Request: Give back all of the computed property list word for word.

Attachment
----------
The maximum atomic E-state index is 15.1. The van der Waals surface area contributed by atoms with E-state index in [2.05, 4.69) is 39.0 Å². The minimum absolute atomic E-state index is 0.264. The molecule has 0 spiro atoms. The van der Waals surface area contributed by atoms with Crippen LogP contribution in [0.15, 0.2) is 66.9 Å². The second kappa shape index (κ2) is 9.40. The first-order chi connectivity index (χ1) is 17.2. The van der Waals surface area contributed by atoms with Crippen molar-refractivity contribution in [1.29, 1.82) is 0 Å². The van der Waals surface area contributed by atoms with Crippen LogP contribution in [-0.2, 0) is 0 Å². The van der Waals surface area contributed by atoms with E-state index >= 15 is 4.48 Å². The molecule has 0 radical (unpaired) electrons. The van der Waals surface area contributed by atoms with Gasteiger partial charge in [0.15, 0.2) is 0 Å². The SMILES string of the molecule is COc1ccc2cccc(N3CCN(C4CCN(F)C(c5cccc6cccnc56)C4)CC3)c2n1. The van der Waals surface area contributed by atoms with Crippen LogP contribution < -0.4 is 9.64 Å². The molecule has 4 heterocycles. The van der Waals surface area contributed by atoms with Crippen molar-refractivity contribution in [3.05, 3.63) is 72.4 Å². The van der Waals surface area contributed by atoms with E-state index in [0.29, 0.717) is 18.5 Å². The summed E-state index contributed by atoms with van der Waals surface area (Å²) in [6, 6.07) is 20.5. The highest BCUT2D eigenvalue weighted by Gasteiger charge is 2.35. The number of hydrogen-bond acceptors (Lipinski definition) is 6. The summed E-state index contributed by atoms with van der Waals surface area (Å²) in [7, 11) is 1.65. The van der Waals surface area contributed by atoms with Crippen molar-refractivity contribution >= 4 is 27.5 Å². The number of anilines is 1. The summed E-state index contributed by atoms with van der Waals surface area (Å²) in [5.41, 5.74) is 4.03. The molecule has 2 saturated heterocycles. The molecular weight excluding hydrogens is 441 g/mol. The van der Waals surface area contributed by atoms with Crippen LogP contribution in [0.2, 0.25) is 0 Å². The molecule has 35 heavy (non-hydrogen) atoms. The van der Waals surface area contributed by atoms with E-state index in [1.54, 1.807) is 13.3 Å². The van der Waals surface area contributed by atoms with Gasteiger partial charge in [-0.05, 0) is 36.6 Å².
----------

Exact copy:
The maximum atomic E-state index is 15.1. The van der Waals surface area contributed by atoms with E-state index in [2.05, 4.69) is 39.0 Å². The minimum absolute atomic E-state index is 0.264. The molecule has 0 spiro atoms. The van der Waals surface area contributed by atoms with Crippen LogP contribution in [0.15, 0.2) is 66.9 Å². The second kappa shape index (κ2) is 9.40. The first-order chi connectivity index (χ1) is 17.2. The van der Waals surface area contributed by atoms with Crippen molar-refractivity contribution in [1.29, 1.82) is 0 Å². The van der Waals surface area contributed by atoms with Crippen LogP contribution in [-0.2, 0) is 0 Å². The van der Waals surface area contributed by atoms with E-state index >= 15 is 4.48 Å². The molecule has 0 radical (unpaired) electrons. The van der Waals surface area contributed by atoms with Gasteiger partial charge in [0.15, 0.2) is 0 Å². The SMILES string of the molecule is COc1ccc2cccc(N3CCN(C4CCN(F)C(c5cccc6cccnc56)C4)CC3)c2n1. The van der Waals surface area contributed by atoms with Crippen LogP contribution < -0.4 is 9.64 Å². The molecule has 4 heterocycles. The van der Waals surface area contributed by atoms with Crippen molar-refractivity contribution in [3.05, 3.63) is 72.4 Å². The van der Waals surface area contributed by atoms with E-state index in [0.29, 0.717) is 18.5 Å². The summed E-state index contributed by atoms with van der Waals surface area (Å²) in [6, 6.07) is 20.5. The highest BCUT2D eigenvalue weighted by Gasteiger charge is 2.35. The number of hydrogen-bond acceptors (Lipinski definition) is 6. The summed E-state index contributed by atoms with van der Waals surface area (Å²) in [7, 11) is 1.65. The van der Waals surface area contributed by atoms with Crippen molar-refractivity contribution >= 4 is 27.5 Å². The number of anilines is 1. The summed E-state index contributed by atoms with van der Waals surface area (Å²) in [5.41, 5.74) is 4.03. The molecule has 2 saturated heterocycles. The molecular weight excluding hydrogens is 441 g/mol. The van der Waals surface area contributed by atoms with Crippen LogP contribution in [0.2, 0.25) is 0 Å². The molecule has 35 heavy (non-hydrogen) atoms. The van der Waals surface area contributed by atoms with E-state index in [1.54, 1.807) is 13.3 Å². The van der Waals surface area contributed by atoms with Gasteiger partial charge in [-0.05, 0) is 36.6 Å².